Home Los Angeles Press Releases 2013 Fugitive Hedge Fund Manager Arrested in Italy in U.S. Case Alleging Market Manipulation Scam That Led to at Least $200...

Fugitive Hedge Fund Manager Arrested in Italy in U.S. Case Alleging Market Manipulation Scam That Led to at Least $200 Million in Losses

U.S. Attorney’s Office March 08, 2013
  • Central District of California (213) 894-2434

LOS ANGELES—Florian Wilhelm Jürgen Homm, a German hedge fund manager who was on the run for more than five years, has been arrested in Italy on federal fraud charges that accuse him of orchestrating a market manipulation scheme designed to artificially improve the performance of his funds, a fraud that led to at least $200 million in losses to investors around the world.

Homm, 53, was arrested at the Uffizi Gallery in Florence, Italy, at approximately 12:30 p.m. on Friday (local time). Federal prosecutors in Los Angeles obtained an arrest warrant on Wednesday, March 6, after filing a criminal complaint that charges Homm with four felony charges: conspiracy to commit wire fraud, wire fraud, conspiracy to commit securities fraud, and securities fraud. Homm was arrested by Italian authorities after the United States submitted a request for a provisional arrest with officials in Rome.

Homm was the founder and chief investment officer of Absolute Capital Management Holdings Limited, a Cayman Islands-based investment advisor that managed nine hedge funds from 2004 until September 2007. The criminal complaint filed in United States District Court in Los Angeles alleges that Homm directed the hedge funds to buy billions of shares of thinly traded, United States-based “penny stocks.” Homm caused many of the purchases of penny stocks to be made through Hunter World Markets Inc., a broker-dealer in Los Angeles that Homm co-owned. Homm also allegedly obtained shares of the penny stock companies through various businesses he controlled.

After the hedge funds invested hundreds of millions of dollars in the illiquid penny stocks, Homm caused the hedge funds to trade the stocks among themselves in “cross-trades” made through the Los Angeles-based broker dealer. As part of the stock manipulation scheme, Homm and others allegedly sold their own shares of the penny stocks to the hedge funds managed by Homm. The cross-trades served to increase the trading prices of the previously illiquid stocks and, in turn, to boost the net asset values and apparent performance of the hedge funds. This apparent performance improvement at the hedge funds generated additional fees for Homm and Absolute Capital, as well as boosting Absolute Capital’s stock price on the London Stock Exchange, Alternative Investment Market.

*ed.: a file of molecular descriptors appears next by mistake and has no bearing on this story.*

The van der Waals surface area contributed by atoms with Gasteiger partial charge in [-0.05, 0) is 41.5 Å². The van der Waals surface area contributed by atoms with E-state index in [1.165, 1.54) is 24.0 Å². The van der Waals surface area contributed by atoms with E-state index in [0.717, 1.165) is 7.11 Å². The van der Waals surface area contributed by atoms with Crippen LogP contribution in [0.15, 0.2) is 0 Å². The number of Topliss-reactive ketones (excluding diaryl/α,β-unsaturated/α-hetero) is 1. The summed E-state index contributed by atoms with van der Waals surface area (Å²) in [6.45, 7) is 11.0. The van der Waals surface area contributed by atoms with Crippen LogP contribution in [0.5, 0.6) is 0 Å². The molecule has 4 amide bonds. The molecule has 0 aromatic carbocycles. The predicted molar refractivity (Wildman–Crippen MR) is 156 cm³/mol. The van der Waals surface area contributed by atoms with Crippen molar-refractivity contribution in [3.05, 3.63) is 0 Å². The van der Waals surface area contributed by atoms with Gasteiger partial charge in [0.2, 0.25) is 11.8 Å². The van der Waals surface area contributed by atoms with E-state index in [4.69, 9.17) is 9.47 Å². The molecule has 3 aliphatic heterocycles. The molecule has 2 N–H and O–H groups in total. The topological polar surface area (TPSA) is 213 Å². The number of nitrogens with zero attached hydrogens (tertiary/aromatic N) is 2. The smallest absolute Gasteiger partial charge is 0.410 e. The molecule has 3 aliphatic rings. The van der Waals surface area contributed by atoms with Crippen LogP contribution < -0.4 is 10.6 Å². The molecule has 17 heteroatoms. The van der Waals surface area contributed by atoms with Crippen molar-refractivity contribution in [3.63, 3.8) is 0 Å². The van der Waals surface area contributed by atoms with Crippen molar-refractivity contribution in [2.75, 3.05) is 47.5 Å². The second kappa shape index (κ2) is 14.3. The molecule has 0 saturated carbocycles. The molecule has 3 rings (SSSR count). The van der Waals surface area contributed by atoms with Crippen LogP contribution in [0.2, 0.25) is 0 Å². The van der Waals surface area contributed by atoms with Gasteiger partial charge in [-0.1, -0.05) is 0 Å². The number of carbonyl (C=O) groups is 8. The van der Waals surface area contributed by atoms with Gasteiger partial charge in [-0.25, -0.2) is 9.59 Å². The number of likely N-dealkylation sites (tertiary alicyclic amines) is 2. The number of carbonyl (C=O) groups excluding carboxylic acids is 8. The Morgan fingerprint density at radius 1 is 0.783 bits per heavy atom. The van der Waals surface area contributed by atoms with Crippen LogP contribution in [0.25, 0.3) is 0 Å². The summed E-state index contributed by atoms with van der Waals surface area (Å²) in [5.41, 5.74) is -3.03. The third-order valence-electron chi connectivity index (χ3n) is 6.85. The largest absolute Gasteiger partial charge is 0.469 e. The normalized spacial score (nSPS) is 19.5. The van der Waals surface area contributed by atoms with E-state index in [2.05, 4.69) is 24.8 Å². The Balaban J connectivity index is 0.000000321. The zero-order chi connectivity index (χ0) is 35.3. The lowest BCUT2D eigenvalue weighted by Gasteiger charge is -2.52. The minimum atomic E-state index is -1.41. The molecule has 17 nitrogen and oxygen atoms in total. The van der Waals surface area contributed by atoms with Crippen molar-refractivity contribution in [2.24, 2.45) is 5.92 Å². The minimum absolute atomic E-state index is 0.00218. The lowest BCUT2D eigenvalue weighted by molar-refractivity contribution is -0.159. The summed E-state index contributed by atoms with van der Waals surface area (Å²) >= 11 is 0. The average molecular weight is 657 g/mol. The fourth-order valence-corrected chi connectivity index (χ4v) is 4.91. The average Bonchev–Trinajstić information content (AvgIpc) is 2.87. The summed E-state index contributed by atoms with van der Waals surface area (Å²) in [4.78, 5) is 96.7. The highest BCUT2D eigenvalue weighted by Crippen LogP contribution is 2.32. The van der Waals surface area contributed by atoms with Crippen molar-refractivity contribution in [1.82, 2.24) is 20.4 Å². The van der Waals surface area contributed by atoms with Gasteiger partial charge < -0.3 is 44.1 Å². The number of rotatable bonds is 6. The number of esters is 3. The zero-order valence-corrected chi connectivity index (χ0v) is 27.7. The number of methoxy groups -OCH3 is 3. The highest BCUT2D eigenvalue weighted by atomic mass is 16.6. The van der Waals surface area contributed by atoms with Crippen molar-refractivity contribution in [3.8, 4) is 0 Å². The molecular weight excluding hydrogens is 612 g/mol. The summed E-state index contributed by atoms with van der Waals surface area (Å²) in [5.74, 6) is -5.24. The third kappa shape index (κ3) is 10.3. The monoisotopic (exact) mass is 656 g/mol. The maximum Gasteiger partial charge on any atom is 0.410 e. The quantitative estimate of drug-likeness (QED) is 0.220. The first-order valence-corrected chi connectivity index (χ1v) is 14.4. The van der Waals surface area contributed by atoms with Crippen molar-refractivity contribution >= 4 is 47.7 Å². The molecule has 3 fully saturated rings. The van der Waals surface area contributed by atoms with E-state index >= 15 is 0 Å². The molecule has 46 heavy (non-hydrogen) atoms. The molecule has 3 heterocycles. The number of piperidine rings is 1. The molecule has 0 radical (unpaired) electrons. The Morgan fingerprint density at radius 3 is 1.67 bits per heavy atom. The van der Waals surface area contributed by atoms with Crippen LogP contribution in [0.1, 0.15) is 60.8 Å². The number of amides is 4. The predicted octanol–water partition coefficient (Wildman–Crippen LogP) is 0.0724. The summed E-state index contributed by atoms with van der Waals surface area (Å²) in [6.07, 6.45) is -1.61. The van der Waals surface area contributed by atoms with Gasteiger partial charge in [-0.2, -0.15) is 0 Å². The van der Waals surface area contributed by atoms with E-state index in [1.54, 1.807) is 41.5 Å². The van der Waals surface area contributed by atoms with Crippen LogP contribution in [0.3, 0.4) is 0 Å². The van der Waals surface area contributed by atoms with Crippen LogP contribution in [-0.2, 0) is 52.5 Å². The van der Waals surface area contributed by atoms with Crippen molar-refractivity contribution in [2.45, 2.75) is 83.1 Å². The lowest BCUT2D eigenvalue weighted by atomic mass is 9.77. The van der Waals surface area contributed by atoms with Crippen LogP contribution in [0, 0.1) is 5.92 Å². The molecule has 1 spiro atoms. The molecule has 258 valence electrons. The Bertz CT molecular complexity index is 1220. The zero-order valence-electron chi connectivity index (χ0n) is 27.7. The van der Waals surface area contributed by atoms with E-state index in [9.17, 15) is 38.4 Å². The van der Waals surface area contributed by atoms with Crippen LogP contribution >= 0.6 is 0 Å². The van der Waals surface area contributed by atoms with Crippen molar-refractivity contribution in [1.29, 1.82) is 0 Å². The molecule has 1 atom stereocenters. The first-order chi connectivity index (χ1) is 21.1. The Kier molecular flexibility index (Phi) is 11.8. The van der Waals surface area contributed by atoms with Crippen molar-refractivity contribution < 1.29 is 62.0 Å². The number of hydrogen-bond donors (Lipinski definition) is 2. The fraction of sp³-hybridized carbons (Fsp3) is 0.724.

Folllowing allegations made by a “whistleblower” in 2006, Homm also dumped tens of millions of dollars’ worth of his own shares in Absolute Capital prior to resigning from the firm in the middle of the night on September 18, 2007. The allegedly fraudulent conduct caused at least $200 million in losses to investors in the hedge funds. The scheme allegedly netted Homm and his co-schemers more than $53 million via trades made through Hunter World Markets alone.

A complaint contains allegations that a defendant has committed a crime. Every defendant is presumed innocent until and unless proven guilty in court.

The wire fraud conspiracy charge carries a statutory maximum penalty of five years in federal prison. The wire fraud count carries a maximum penalty of 20 years in prison. The two charges related to securities fraud each carry a maximum penalty of 25 years in prison.

The case against Homm is the product of an ongoing investigation by the Federal Bureau of Investigation. Agents in the FBI’s Los Angeles Field Office worked with the FBI’s Legal Attaché Office in Rome and its sub-office in Milan, where agents worked collaboratively with Italian authorities to secure the apprehension of Homm. The U.S. Department of Justice Attaché in Rome provided substantial assistance.

The Securities and Exchange Commission provided assistance to the FBI’s investigation.

Two years ago, the United States Securities and Exchange Commission filed a civil lawsuit in Los Angeles federal court against Homm and four other defendants, alleging a microcap stock manipulation scheme as part of “portfolio pumping” plot to increase the value of Absolute Capital (see: http://www.sec.gov/litigation/litreleases/2011/lr21865.htm).

Homm recently published a book that was translated into English under the title, Rogue Financier: The Adventures of an Estranged Capitalist.